The Anti-Defamation League reports in an October 15 press release that it has received an apology from the president of the Southern Baptist Ethics and Liberty Commission, Richard Land, for a September 26 speech to the Christian Coalition in which he described the congressional Democrats’ health care reforms as “exactly what the Nazis did.” In the same speech Land also quipped that he had given “the Dr. Josef Mengele Award” to Ezekiel Emanuel, President Obama’s chief health care adviser (and Rahm’s brother), for his “advocacy of health care rationing.”
In an October 14 letter to ADL national director Abraham Foxman, Land said he had been “using hyperbole for effect and never intended to actually equate anyone in the Obama administration with Dr. Mengele.” He promised to “refrain from making such references in the future,” and added: “I apologize to everyone who found such references hurtful.”
Land was responding to an October 9 letter from Foxman, complaining that the “Nazi comparison is inappropriate, insensitive and unjustified. As a Holocaust survivor, I take particular offense. Such comparisons diminish the history and the memory of the 6 million Jews and 5 million others who died at the hands of the Nazis and insults those who fought bravely against Hitler.”
Foxman had a busy summer on the health-care-is-Nazism front. Among those he scolded was Rush Limbaugh, who, among other things, repeated Glenn Beck’s riff about the Obama health-care logo looking Hitlerian. Another scoldee was syndicated radio talk jockey Bill Press, who had accused opponents of health care reform of using tactics that were “straight out of the Nazi playbook.”
The battle didn’t start this summer, though. Holocaust abuse is a continuing theme among Jewish community advocates. Sometimes, as in the case of Land, it yields results. Other abusers, like Limbaugh, remain unbowed.
One of the most celebrated successes was the 1998 campaign by the Zionist Organization of America to derail the appointment of Holocaust scholar John Roth as chief historian of the U.S. Holocaust Memorial
Museum, primarily because of a 1988 essay in which Roth compared the angry mood in America in the late 1970s, leading up to the election of Ronald Reagan, to the mood in Germany before the rise of the Nazis. Roth didn’t get the job.
Holocaust scholar Rafael Medoff of the Philadelphia-based David Wyman Center wrote a useful piece in 2004, “Those Hitler Analogies: Dumb and Dangerous,” in which he lists a string of offensive comparisons. Among them: talk-show host Dr. Laura Schlessinger, speaking of day care centers; conservative strategist Grover Norquist, attacking the estate tax, and Nobel laureate novelist Jose Saramago attacking Israeli anti-terrorism strategies.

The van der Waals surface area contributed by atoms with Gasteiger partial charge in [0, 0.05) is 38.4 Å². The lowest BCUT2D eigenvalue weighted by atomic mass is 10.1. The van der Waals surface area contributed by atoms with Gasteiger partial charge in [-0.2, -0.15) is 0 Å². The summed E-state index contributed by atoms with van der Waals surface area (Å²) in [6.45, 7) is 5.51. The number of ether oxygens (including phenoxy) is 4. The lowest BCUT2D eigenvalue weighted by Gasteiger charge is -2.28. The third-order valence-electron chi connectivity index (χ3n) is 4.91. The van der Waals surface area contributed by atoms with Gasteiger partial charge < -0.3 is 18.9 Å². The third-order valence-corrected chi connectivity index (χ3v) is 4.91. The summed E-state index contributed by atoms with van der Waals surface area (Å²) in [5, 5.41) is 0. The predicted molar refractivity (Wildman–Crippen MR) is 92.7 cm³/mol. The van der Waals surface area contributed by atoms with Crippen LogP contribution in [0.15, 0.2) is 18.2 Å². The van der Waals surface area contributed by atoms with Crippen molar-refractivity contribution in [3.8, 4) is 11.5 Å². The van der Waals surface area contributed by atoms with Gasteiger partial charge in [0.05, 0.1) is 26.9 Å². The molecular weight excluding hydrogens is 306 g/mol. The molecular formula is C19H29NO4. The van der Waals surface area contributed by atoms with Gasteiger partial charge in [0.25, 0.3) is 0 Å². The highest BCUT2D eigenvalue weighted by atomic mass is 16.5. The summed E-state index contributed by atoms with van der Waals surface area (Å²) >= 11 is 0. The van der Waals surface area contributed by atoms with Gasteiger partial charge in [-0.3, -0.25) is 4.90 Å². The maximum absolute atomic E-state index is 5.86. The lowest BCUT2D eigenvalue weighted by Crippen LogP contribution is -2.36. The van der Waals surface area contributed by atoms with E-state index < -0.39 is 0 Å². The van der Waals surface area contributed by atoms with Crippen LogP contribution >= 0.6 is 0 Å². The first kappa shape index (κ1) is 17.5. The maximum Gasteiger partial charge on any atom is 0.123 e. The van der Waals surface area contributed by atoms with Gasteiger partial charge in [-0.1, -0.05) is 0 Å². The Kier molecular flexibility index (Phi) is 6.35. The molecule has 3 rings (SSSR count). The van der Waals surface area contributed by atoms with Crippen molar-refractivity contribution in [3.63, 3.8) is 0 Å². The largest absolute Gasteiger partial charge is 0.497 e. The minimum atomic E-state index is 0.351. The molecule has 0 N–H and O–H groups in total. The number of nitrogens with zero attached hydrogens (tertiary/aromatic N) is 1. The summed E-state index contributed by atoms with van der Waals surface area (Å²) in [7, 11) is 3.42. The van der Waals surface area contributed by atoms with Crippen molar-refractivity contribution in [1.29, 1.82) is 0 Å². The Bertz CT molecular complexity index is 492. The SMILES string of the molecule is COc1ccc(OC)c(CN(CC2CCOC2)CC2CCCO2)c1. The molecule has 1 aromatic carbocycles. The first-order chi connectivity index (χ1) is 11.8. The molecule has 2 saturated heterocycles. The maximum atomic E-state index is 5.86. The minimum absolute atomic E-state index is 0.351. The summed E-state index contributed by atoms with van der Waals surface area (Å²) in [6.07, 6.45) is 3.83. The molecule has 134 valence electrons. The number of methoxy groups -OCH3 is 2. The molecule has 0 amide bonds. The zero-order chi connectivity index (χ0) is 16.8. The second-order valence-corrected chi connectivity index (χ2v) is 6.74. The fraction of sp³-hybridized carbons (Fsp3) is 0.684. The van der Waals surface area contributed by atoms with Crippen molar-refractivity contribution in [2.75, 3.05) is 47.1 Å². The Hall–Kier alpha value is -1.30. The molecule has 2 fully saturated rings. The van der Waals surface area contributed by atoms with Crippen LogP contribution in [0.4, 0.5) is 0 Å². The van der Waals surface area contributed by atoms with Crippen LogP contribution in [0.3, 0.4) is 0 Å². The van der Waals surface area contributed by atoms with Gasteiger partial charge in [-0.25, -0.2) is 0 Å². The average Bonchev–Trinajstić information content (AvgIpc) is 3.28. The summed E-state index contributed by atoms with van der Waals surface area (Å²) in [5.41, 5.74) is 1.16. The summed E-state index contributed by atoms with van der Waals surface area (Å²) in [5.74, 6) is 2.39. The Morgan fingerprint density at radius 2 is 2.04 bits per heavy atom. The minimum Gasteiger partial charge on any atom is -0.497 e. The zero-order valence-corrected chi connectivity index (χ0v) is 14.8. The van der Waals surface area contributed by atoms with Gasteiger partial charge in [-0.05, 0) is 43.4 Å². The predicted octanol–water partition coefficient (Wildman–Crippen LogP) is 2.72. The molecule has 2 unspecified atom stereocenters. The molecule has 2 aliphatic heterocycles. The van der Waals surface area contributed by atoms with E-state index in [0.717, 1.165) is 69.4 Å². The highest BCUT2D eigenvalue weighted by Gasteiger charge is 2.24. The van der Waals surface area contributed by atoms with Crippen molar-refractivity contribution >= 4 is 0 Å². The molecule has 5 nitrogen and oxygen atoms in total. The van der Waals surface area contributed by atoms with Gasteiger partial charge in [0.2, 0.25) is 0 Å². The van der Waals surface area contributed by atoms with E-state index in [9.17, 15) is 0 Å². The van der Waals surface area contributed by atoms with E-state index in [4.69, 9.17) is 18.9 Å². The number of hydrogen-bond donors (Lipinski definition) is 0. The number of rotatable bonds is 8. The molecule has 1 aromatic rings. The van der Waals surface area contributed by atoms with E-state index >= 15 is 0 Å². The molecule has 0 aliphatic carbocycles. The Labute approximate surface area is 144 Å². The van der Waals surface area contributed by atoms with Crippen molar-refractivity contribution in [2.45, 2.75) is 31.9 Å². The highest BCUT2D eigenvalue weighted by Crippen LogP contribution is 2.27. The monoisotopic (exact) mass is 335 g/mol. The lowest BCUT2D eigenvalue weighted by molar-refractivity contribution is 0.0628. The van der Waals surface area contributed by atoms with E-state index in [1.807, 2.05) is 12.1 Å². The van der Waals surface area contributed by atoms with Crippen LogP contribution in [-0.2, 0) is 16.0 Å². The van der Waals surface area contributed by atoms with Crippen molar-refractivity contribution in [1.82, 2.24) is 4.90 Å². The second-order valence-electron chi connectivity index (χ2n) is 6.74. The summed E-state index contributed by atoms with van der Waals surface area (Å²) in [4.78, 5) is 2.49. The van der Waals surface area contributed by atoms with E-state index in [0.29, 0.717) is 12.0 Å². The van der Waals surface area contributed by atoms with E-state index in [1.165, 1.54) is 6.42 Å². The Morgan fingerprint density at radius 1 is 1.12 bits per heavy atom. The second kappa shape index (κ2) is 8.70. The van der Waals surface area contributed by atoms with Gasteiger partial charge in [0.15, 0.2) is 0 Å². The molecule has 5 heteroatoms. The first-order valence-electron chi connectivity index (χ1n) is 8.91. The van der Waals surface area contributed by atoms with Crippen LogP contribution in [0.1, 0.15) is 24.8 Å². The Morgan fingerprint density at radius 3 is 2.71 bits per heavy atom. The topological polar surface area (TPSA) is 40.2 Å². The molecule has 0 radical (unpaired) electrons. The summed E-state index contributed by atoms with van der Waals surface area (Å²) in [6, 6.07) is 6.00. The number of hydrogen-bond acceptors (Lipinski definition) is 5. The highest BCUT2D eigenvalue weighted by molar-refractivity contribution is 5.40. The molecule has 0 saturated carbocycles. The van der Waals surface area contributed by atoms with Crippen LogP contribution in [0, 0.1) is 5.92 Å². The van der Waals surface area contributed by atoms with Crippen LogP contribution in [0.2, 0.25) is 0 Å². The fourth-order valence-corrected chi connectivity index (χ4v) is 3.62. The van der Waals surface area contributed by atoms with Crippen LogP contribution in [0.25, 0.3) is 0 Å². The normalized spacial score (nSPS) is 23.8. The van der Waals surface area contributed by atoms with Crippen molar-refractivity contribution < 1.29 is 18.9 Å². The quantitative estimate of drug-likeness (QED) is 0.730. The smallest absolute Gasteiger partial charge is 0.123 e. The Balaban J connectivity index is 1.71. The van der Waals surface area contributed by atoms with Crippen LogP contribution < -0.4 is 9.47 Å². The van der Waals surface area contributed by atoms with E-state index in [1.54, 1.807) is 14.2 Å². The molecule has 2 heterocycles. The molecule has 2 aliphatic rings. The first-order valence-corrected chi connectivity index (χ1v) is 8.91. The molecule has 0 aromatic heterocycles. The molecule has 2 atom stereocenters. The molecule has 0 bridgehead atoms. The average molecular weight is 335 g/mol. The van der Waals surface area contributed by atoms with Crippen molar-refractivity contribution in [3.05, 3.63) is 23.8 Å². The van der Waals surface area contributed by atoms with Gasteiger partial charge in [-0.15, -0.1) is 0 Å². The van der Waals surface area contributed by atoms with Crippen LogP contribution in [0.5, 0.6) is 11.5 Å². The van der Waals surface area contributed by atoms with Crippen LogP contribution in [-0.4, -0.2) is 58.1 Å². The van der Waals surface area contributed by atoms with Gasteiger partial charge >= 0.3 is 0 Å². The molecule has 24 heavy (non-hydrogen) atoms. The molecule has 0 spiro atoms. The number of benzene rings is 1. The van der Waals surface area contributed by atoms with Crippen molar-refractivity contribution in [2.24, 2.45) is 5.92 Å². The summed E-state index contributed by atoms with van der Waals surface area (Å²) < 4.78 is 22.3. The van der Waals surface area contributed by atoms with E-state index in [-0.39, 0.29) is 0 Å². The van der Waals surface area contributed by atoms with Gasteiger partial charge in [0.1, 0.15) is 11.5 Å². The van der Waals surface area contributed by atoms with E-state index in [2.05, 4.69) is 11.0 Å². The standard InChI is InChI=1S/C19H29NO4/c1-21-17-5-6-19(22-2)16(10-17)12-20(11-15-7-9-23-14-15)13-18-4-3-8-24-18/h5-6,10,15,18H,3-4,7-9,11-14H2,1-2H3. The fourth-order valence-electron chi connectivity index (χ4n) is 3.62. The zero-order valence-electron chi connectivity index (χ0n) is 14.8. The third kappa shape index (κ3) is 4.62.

Unfortunately, Medoff turns out to be capable of pretty much the same thing himself when it serves—for instance, in a 2003 essay, “Saddam on Trial: Lessons from the Eichmann Case.”
But it’s unfair to single out Medoff. In fact, questionable Holocaust analogies are standard fare in Jewish communal discourse. Just this week, the Los Angeles-based Children of Jewish Holocaust Survivors sent out a mass email blast from Israeli blogger Barry Shaw, attacking the Goldstone Report as a case of Nazi-style “inverted justice.”
And why stop there? We could mention Chicago commentator Emanuel Winston, a champion Holocaust analogist who writes a weekly column in the mass-circulation Brooklyn-based weekly, The Jewish Press. Over the years he has called Israel’s Kadima and Labor parties “Judenrat” and urged Nuremberg-type trials for them, compared Ariel Sharon and his Gaza disengagement to “Hitler’s SS), accused the Pentagon of Nazi-style behavior and repeatedly likened President Bush’s Middle East Road Map to the Nazis’ Final Solution.
Apologies for those transgressions were neither sought nor given. There’s probably some systematic measure for determining which inappropriate Holocaust analogies require apologies to the Jewish people, and which ones are just fine. What the standard is, though, isn’t immediately obvious. At least, I hope not.
No apologies were sought, for example, from Menachem Begin and Benjamin Netanyahu for calling Yasser Arafat “Hitler,”. Nor have apologies been sought or given, despite all the grief that resulted, in the case of the endless Saddam Hussein-Hitler analogies of George W. Bush, U.S News and World Report publisher Mortimer Zuckerman and, in a memorable declaration, former Republican senators Ted Stevens and John Warner in a Washington Times op-ed essay.
The last word, then, will be reserved for Republican veteran and CNN pundit Patrick Buchanan, who publicly rebuked Warner and Stevens for their inappropriate Hitler analogy — although, awkwardly enough, Buchanan’s objection was actually to the unfair maligning of Hitler.